Smelling Disease and Death in the Antwerp Church of Our Lady, c. 1450-1559
Keywords:smellscape, miasmata, spatial experience, parish church, iconology, Antwerp Church of Our Lady
Early modern societies were pervaded by smells and odours, but few traces have survived that offer a glimpse of the olfactory experience. This essay reconstructs this lost early modern ‘smellscape’, focusing on the smell of disease and death in the late medieval Antwerp Church of Our Lady (c. 1450-1559). Bustling cathedrals and parish churches could be a minefield of life-threatening odours, as there was a strong interaction between externally perceived body odour and a person’s inner sweetness. Through devotional objects and liturgical rituals, however, it was possible to protect oneself from the stench of both living and dead parishioners. Exemplary markers for the shared discourse of smell on a medical and spiritual level were aromatic prayer beads and purifying incense.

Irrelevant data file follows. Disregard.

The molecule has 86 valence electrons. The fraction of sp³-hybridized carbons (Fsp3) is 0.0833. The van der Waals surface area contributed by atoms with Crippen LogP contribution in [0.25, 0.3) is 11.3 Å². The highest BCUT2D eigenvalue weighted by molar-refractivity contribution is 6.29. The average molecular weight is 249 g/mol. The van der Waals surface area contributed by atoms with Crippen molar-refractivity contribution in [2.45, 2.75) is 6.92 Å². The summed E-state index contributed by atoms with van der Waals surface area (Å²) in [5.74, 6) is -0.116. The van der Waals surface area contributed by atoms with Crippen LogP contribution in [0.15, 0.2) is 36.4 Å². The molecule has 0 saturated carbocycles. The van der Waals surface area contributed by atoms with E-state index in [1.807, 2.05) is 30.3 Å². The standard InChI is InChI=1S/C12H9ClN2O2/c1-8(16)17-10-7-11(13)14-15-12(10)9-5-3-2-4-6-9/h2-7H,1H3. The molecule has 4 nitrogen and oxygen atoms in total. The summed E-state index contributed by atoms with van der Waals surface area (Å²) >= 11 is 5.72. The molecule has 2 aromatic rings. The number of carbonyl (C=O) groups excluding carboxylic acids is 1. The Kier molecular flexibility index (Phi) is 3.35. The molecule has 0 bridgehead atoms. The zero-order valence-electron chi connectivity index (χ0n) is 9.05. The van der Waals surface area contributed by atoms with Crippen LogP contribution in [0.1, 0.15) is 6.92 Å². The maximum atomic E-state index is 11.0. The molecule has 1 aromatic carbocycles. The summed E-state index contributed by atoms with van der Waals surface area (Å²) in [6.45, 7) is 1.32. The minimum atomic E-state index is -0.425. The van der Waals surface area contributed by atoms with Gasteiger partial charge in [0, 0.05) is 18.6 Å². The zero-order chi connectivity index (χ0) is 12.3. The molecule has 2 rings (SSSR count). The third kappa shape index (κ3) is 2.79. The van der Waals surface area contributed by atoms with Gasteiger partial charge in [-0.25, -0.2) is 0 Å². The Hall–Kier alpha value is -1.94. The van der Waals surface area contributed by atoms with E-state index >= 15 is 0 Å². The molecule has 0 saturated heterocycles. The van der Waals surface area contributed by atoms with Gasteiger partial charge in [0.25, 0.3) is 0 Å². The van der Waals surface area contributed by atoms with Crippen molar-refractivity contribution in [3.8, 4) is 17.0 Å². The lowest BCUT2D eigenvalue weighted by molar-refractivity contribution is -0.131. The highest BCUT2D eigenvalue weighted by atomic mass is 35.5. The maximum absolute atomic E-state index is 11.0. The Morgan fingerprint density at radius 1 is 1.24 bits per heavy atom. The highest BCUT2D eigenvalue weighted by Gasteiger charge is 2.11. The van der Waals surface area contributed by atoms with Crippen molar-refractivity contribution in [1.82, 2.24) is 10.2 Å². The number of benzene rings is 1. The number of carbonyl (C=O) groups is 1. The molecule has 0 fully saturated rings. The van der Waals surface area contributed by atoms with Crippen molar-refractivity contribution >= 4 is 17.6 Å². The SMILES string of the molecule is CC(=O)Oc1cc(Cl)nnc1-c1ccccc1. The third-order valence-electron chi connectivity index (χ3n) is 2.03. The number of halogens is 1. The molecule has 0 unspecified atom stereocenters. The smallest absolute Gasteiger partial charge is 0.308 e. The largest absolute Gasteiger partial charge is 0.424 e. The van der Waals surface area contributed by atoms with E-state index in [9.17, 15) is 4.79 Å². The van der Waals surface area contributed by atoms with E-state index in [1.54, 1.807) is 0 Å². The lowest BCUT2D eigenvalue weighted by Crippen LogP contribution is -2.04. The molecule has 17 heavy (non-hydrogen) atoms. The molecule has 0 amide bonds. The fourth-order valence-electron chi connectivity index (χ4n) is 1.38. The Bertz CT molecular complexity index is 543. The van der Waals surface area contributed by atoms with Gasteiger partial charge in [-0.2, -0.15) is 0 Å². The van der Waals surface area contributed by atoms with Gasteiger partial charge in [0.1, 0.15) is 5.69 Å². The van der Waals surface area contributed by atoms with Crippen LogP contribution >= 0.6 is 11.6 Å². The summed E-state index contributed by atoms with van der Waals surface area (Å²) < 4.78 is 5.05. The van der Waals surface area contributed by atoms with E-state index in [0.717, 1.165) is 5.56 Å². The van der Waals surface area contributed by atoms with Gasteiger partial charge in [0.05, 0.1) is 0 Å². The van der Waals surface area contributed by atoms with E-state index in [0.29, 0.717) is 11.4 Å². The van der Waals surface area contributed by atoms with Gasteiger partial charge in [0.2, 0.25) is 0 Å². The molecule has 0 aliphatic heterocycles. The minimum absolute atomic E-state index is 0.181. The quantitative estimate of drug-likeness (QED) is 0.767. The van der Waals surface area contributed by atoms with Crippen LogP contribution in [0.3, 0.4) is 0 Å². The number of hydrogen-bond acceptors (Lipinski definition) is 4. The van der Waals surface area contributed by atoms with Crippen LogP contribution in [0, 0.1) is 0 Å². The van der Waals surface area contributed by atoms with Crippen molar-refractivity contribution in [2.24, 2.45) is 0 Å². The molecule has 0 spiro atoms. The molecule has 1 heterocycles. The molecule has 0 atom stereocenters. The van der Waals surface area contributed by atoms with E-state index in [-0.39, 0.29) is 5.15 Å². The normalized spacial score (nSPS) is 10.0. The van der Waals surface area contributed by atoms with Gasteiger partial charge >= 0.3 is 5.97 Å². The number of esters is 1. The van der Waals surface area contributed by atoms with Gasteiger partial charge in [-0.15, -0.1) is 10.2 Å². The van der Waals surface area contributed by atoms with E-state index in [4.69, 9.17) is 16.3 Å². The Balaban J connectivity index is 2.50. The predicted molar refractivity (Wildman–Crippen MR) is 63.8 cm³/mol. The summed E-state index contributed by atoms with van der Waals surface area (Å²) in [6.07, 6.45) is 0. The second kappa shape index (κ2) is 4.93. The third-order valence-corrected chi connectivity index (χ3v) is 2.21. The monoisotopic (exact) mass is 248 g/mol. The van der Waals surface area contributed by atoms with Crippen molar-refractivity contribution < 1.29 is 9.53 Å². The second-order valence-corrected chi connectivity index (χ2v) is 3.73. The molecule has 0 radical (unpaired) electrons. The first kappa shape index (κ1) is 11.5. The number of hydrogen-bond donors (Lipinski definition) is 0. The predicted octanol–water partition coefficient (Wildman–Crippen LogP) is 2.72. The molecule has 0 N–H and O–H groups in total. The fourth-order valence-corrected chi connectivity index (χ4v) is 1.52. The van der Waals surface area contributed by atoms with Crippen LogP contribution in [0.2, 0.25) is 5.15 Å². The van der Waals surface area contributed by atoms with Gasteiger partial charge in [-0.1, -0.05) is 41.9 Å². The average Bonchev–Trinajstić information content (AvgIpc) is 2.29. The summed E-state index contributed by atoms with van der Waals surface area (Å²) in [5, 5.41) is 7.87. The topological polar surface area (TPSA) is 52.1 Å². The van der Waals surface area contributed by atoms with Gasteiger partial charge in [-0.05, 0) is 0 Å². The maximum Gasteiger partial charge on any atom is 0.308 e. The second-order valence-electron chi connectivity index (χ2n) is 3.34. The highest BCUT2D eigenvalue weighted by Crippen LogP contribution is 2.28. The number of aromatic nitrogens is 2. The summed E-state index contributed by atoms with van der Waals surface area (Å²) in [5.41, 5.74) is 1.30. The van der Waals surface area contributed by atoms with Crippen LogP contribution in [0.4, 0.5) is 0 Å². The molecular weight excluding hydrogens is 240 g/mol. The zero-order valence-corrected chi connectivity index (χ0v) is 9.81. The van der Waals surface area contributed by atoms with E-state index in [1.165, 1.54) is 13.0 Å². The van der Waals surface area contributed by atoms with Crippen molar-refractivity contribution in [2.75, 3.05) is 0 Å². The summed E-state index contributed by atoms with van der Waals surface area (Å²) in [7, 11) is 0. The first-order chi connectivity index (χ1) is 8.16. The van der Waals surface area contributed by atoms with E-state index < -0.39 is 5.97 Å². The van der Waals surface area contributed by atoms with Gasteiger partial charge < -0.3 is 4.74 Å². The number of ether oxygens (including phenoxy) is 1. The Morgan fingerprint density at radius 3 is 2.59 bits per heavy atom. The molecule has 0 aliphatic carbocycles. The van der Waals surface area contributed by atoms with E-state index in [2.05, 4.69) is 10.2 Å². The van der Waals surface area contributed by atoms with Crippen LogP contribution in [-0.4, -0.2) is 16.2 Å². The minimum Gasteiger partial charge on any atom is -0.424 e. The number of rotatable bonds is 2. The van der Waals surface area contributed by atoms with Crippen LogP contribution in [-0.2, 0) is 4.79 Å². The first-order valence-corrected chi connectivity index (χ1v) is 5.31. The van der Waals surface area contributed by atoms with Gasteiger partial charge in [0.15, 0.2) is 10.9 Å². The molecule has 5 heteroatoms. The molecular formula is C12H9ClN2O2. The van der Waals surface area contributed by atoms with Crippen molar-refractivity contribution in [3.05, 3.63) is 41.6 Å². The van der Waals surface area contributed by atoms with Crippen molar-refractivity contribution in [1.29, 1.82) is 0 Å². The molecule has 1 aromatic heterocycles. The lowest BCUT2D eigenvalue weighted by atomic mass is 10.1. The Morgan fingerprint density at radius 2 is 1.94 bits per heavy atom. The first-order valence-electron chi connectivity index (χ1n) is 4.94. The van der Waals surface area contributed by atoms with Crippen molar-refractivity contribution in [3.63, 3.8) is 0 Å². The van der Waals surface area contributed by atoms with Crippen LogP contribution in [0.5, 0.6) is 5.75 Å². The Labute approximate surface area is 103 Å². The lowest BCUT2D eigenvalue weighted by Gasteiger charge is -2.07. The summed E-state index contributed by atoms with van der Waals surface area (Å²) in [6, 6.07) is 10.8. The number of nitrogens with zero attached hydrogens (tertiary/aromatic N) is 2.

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Copyright (c) 2021 Wendy Wauters
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